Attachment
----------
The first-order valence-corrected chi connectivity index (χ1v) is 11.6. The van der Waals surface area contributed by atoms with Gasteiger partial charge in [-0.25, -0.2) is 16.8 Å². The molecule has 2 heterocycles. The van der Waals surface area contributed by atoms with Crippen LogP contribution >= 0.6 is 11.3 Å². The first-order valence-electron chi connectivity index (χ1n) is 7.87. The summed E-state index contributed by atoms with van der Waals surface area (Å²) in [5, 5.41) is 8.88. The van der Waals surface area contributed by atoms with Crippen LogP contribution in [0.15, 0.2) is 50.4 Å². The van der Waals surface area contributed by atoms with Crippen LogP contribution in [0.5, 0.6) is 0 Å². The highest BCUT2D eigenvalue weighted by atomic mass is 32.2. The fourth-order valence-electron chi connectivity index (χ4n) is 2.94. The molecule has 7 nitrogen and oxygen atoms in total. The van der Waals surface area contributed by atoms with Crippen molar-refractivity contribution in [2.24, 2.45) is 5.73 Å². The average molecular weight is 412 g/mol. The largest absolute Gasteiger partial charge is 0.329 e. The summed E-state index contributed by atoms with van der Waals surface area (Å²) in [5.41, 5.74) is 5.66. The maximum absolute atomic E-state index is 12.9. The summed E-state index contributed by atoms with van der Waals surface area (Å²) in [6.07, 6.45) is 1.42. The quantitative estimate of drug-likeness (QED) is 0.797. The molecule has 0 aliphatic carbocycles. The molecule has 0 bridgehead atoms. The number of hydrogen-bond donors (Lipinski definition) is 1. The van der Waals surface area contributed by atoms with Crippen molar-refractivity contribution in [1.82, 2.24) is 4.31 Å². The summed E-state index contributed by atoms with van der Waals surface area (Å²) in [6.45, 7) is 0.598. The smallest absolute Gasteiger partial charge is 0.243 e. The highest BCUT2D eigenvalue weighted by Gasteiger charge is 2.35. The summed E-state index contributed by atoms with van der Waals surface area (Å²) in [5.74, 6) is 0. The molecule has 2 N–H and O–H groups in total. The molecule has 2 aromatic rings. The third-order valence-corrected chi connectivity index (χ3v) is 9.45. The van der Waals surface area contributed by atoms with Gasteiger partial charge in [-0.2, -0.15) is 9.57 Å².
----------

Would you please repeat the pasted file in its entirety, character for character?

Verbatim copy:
The first-order valence-corrected chi connectivity index (χ1v) is 11.6. The van der Waals surface area contributed by atoms with Gasteiger partial charge in [-0.25, -0.2) is 16.8 Å². The molecule has 2 heterocycles. The van der Waals surface area contributed by atoms with Crippen LogP contribution >= 0.6 is 11.3 Å². The first-order valence-electron chi connectivity index (χ1n) is 7.87. The summed E-state index contributed by atoms with van der Waals surface area (Å²) in [5, 5.41) is 8.88. The van der Waals surface area contributed by atoms with Crippen LogP contribution in [0.15, 0.2) is 50.4 Å². The van der Waals surface area contributed by atoms with Crippen LogP contribution in [0.5, 0.6) is 0 Å². The highest BCUT2D eigenvalue weighted by atomic mass is 32.2. The fourth-order valence-electron chi connectivity index (χ4n) is 2.94. The molecule has 7 nitrogen and oxygen atoms in total. The van der Waals surface area contributed by atoms with Crippen molar-refractivity contribution in [2.24, 2.45) is 5.73 Å². The average molecular weight is 412 g/mol. The largest absolute Gasteiger partial charge is 0.329 e. The summed E-state index contributed by atoms with van der Waals surface area (Å²) in [5.41, 5.74) is 5.66. The maximum absolute atomic E-state index is 12.9. The summed E-state index contributed by atoms with van der Waals surface area (Å²) in [6.07, 6.45) is 1.42. The quantitative estimate of drug-likeness (QED) is 0.797. The molecule has 0 aliphatic carbocycles. The molecule has 0 bridgehead atoms. The number of hydrogen-bond donors (Lipinski definition) is 1. The van der Waals surface area contributed by atoms with Crippen molar-refractivity contribution in [1.82, 2.24) is 4.31 Å². The summed E-state index contributed by atoms with van der Waals surface area (Å²) in [6.45, 7) is 0.598. The smallest absolute Gasteiger partial charge is 0.243 e. The highest BCUT2D eigenvalue weighted by Gasteiger charge is 2.35. The summed E-state index contributed by atoms with van der Waals surface area (Å²) in [5.74, 6) is 0. The molecule has 2 N–H and O–H groups in total. The molecule has 2 aromatic rings. The third-order valence-corrected chi connectivity index (χ3v) is 9.45. The van der Waals surface area contributed by atoms with Gasteiger partial charge in [-0.2, -0.15) is 9.57 Å².